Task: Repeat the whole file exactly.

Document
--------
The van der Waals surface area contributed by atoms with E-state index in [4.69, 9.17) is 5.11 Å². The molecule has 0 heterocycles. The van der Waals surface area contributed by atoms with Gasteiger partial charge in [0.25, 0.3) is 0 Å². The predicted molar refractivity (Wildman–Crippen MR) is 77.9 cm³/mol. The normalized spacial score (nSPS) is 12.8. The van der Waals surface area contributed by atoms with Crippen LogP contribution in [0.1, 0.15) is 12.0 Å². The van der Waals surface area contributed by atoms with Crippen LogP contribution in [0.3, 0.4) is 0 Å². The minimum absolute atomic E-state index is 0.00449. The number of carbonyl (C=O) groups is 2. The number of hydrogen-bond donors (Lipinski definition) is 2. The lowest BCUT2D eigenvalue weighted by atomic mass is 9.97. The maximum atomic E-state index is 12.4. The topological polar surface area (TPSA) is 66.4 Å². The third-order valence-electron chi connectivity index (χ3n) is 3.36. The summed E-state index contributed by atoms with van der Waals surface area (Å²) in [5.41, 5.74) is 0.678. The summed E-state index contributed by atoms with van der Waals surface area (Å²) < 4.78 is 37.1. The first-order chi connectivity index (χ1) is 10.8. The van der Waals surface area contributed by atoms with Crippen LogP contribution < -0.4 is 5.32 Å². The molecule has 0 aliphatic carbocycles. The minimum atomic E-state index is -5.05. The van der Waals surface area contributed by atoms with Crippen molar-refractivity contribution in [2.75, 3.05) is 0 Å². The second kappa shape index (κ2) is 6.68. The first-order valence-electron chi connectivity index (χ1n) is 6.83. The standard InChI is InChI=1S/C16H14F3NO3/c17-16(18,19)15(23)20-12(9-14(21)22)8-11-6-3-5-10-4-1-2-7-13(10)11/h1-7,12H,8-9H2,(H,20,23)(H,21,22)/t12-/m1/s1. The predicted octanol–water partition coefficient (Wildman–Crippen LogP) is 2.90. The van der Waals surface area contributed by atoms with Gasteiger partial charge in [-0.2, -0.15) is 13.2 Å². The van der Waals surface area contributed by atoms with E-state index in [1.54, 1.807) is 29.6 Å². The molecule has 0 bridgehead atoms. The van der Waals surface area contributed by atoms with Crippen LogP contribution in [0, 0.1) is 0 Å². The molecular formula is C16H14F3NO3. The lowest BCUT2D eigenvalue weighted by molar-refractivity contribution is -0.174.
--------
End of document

The van der Waals surface area contributed by atoms with E-state index in [4.69, 9.17) is 5.11 Å². The molecule has 0 heterocycles. The van der Waals surface area contributed by atoms with Gasteiger partial charge in [0.25, 0.3) is 0 Å². The predicted molar refractivity (Wildman–Crippen MR) is 77.9 cm³/mol. The normalized spacial score (nSPS) is 12.8. The van der Waals surface area contributed by atoms with Crippen LogP contribution in [0.1, 0.15) is 12.0 Å². The van der Waals surface area contributed by atoms with Crippen LogP contribution in [0.3, 0.4) is 0 Å². The minimum absolute atomic E-state index is 0.00449. The number of carbonyl (C=O) groups is 2. The number of hydrogen-bond donors (Lipinski definition) is 2. The lowest BCUT2D eigenvalue weighted by atomic mass is 9.97. The maximum atomic E-state index is 12.4. The topological polar surface area (TPSA) is 66.4 Å². The third-order valence-electron chi connectivity index (χ3n) is 3.36. The summed E-state index contributed by atoms with van der Waals surface area (Å²) in [5.41, 5.74) is 0.678. The summed E-state index contributed by atoms with van der Waals surface area (Å²) < 4.78 is 37.1. The first-order chi connectivity index (χ1) is 10.8. The van der Waals surface area contributed by atoms with Crippen LogP contribution < -0.4 is 5.32 Å². The molecule has 0 aliphatic carbocycles. The minimum atomic E-state index is -5.05. The van der Waals surface area contributed by atoms with Crippen molar-refractivity contribution in [2.75, 3.05) is 0 Å². The second kappa shape index (κ2) is 6.68. The first-order valence-electron chi connectivity index (χ1n) is 6.83. The standard InChI is InChI=1S/C16H14F3NO3/c17-16(18,19)15(23)20-12(9-14(21)22)8-11-6-3-5-10-4-1-2-7-13(10)11/h1-7,12H,8-9H2,(H,20,23)(H,21,22)/t12-/m1/s1. The predicted octanol–water partition coefficient (Wildman–Crippen LogP) is 2.90. The van der Waals surface area contributed by atoms with Gasteiger partial charge in [-0.2, -0.15) is 13.2 Å². The van der Waals surface area contributed by atoms with E-state index in [1.54, 1.807) is 29.6 Å². The molecule has 0 bridgehead atoms. The van der Waals surface area contributed by atoms with Crippen LogP contribution in [0, 0.1) is 0 Å². The molecular formula is C16H14F3NO3. The lowest BCUT2D eigenvalue weighted by molar-refractivity contribution is -0.174.